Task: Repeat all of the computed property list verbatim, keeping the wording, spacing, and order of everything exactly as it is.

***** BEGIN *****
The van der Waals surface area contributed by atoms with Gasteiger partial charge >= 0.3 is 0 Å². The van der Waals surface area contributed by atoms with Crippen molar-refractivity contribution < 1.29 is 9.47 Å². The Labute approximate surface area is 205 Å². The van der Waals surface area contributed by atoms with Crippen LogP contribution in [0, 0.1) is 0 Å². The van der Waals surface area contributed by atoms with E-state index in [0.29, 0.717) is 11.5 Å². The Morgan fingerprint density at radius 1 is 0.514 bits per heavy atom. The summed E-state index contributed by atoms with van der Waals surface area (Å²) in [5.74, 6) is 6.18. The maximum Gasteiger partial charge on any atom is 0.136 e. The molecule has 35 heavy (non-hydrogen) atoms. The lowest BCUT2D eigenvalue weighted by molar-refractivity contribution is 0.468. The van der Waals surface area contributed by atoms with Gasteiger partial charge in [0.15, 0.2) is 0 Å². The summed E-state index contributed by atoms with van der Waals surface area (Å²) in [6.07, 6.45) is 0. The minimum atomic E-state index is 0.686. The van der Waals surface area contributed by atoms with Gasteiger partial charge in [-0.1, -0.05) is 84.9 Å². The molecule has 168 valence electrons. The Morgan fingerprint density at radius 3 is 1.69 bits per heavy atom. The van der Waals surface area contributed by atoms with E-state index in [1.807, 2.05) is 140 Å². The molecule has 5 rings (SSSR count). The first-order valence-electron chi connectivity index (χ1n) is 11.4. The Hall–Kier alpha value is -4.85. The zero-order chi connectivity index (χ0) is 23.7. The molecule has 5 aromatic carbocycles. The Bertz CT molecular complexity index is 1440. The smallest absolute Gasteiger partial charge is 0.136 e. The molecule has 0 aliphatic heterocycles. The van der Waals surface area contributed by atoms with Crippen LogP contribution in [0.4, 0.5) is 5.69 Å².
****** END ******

The van der Waals surface area contributed by atoms with Gasteiger partial charge >= 0.3 is 0 Å². The van der Waals surface area contributed by atoms with Crippen molar-refractivity contribution < 1.29 is 9.47 Å². The Labute approximate surface area is 205 Å². The van der Waals surface area contributed by atoms with Crippen LogP contribution in [0, 0.1) is 0 Å². The van der Waals surface area contributed by atoms with E-state index in [0.29, 0.717) is 11.5 Å². The Morgan fingerprint density at radius 1 is 0.514 bits per heavy atom. The summed E-state index contributed by atoms with van der Waals surface area (Å²) in [5.74, 6) is 6.18. The maximum Gasteiger partial charge on any atom is 0.136 e. The molecule has 35 heavy (non-hydrogen) atoms. The lowest BCUT2D eigenvalue weighted by molar-refractivity contribution is 0.468. The van der Waals surface area contributed by atoms with Gasteiger partial charge in [0.15, 0.2) is 0 Å². The summed E-state index contributed by atoms with van der Waals surface area (Å²) in [6.07, 6.45) is 0. The minimum atomic E-state index is 0.686. The van der Waals surface area contributed by atoms with Gasteiger partial charge in [-0.1, -0.05) is 84.9 Å². The molecule has 168 valence electrons. The Morgan fingerprint density at radius 3 is 1.69 bits per heavy atom. The van der Waals surface area contributed by atoms with E-state index in [1.807, 2.05) is 140 Å². The molecule has 5 rings (SSSR count). The first-order valence-electron chi connectivity index (χ1n) is 11.4. The Hall–Kier alpha value is -4.85. The zero-order chi connectivity index (χ0) is 23.7. The molecule has 5 aromatic carbocycles. The Bertz CT molecular complexity index is 1440. The smallest absolute Gasteiger partial charge is 0.136 e. The molecule has 0 aliphatic heterocycles. The van der Waals surface area contributed by atoms with Crippen LogP contribution in [0.4, 0.5) is 5.69 Å².